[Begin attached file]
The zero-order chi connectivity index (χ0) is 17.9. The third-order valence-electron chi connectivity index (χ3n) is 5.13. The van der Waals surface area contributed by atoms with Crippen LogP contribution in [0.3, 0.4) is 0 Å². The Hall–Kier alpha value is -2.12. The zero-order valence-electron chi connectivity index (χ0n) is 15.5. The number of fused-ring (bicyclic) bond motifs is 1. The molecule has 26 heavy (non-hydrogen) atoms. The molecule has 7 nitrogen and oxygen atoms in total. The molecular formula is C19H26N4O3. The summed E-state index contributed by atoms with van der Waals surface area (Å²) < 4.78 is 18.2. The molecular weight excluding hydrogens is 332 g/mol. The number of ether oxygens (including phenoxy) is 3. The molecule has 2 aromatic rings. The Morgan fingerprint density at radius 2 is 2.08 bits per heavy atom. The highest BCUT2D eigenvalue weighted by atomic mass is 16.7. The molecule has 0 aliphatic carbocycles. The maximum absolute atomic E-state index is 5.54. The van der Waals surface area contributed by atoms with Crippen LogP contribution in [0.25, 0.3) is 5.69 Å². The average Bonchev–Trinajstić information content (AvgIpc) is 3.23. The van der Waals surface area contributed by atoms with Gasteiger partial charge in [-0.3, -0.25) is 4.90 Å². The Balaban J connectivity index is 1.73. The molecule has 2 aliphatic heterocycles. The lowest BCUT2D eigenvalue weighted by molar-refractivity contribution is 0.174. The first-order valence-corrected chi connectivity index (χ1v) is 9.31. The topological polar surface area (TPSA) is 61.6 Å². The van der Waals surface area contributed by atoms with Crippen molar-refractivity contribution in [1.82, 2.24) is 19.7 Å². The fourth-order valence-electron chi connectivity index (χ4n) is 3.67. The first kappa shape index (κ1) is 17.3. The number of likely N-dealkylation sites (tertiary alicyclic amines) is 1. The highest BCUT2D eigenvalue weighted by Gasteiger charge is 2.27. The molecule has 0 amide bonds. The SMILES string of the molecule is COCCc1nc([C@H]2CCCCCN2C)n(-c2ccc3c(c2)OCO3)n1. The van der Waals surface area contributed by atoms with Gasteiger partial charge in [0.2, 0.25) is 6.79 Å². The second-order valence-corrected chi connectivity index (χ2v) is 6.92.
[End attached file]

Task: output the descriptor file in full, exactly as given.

The zero-order chi connectivity index (χ0) is 17.9. The third-order valence-electron chi connectivity index (χ3n) is 5.13. The van der Waals surface area contributed by atoms with Crippen LogP contribution in [0.3, 0.4) is 0 Å². The Hall–Kier alpha value is -2.12. The zero-order valence-electron chi connectivity index (χ0n) is 15.5. The number of fused-ring (bicyclic) bond motifs is 1. The molecule has 26 heavy (non-hydrogen) atoms. The molecule has 7 nitrogen and oxygen atoms in total. The molecular formula is C19H26N4O3. The summed E-state index contributed by atoms with van der Waals surface area (Å²) < 4.78 is 18.2. The molecular weight excluding hydrogens is 332 g/mol. The number of ether oxygens (including phenoxy) is 3. The molecule has 2 aromatic rings. The Morgan fingerprint density at radius 2 is 2.08 bits per heavy atom. The highest BCUT2D eigenvalue weighted by atomic mass is 16.7. The molecule has 0 aliphatic carbocycles. The maximum absolute atomic E-state index is 5.54. The van der Waals surface area contributed by atoms with Crippen LogP contribution in [0.25, 0.3) is 5.69 Å². The average Bonchev–Trinajstić information content (AvgIpc) is 3.23. The van der Waals surface area contributed by atoms with Gasteiger partial charge in [-0.3, -0.25) is 4.90 Å². The Balaban J connectivity index is 1.73. The molecule has 2 aliphatic heterocycles. The lowest BCUT2D eigenvalue weighted by molar-refractivity contribution is 0.174. The first-order valence-corrected chi connectivity index (χ1v) is 9.31. The topological polar surface area (TPSA) is 61.6 Å². The van der Waals surface area contributed by atoms with Crippen molar-refractivity contribution in [1.82, 2.24) is 19.7 Å². The fourth-order valence-electron chi connectivity index (χ4n) is 3.67. The first kappa shape index (κ1) is 17.3. The number of likely N-dealkylation sites (tertiary alicyclic amines) is 1. The highest BCUT2D eigenvalue weighted by Gasteiger charge is 2.27. The molecule has 0 amide bonds. The SMILES string of the molecule is COCCc1nc([C@H]2CCCCCN2C)n(-c2ccc3c(c2)OCO3)n1. The van der Waals surface area contributed by atoms with Gasteiger partial charge in [0.2, 0.25) is 6.79 Å². The second-order valence-corrected chi connectivity index (χ2v) is 6.92.